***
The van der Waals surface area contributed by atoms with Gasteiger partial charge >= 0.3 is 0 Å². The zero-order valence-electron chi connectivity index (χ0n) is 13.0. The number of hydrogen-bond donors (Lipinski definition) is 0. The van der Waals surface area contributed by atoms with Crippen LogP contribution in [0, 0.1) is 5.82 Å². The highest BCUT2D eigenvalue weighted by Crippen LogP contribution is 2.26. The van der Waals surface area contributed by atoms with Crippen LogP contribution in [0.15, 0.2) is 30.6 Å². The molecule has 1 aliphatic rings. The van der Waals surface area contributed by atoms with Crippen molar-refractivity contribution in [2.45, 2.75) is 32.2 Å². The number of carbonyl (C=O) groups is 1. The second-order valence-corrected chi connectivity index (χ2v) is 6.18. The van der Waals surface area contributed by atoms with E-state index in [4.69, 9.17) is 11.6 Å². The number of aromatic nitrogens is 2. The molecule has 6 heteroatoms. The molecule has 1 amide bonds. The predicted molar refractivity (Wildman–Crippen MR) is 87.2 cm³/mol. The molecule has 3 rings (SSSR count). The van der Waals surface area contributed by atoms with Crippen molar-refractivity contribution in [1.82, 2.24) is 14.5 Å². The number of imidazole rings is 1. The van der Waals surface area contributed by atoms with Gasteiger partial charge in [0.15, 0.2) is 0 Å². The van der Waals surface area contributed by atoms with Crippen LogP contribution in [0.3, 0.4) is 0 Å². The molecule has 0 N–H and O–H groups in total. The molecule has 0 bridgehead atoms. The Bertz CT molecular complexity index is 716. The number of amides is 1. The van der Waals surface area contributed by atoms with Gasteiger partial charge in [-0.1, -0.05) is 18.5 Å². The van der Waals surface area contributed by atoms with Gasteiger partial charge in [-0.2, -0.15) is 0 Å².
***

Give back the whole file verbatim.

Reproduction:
The van der Waals surface area contributed by atoms with Gasteiger partial charge >= 0.3 is 0 Å². The zero-order valence-electron chi connectivity index (χ0n) is 13.0. The number of hydrogen-bond donors (Lipinski definition) is 0. The van der Waals surface area contributed by atoms with Crippen LogP contribution in [0, 0.1) is 5.82 Å². The highest BCUT2D eigenvalue weighted by Crippen LogP contribution is 2.26. The van der Waals surface area contributed by atoms with Crippen LogP contribution in [0.15, 0.2) is 30.6 Å². The molecule has 1 aliphatic rings. The van der Waals surface area contributed by atoms with Crippen molar-refractivity contribution in [2.45, 2.75) is 32.2 Å². The number of carbonyl (C=O) groups is 1. The second-order valence-corrected chi connectivity index (χ2v) is 6.18. The van der Waals surface area contributed by atoms with E-state index in [4.69, 9.17) is 11.6 Å². The number of aromatic nitrogens is 2. The molecule has 6 heteroatoms. The molecule has 1 amide bonds. The predicted molar refractivity (Wildman–Crippen MR) is 87.2 cm³/mol. The molecule has 3 rings (SSSR count). The van der Waals surface area contributed by atoms with Crippen molar-refractivity contribution in [1.82, 2.24) is 14.5 Å². The number of imidazole rings is 1. The van der Waals surface area contributed by atoms with Gasteiger partial charge in [0.15, 0.2) is 0 Å². The van der Waals surface area contributed by atoms with Crippen LogP contribution in [0.3, 0.4) is 0 Å². The molecule has 0 N–H and O–H groups in total. The molecule has 0 bridgehead atoms. The Bertz CT molecular complexity index is 716. The number of amides is 1. The van der Waals surface area contributed by atoms with Gasteiger partial charge in [-0.1, -0.05) is 18.5 Å². The van der Waals surface area contributed by atoms with Gasteiger partial charge in [-0.2, -0.15) is 0 Å².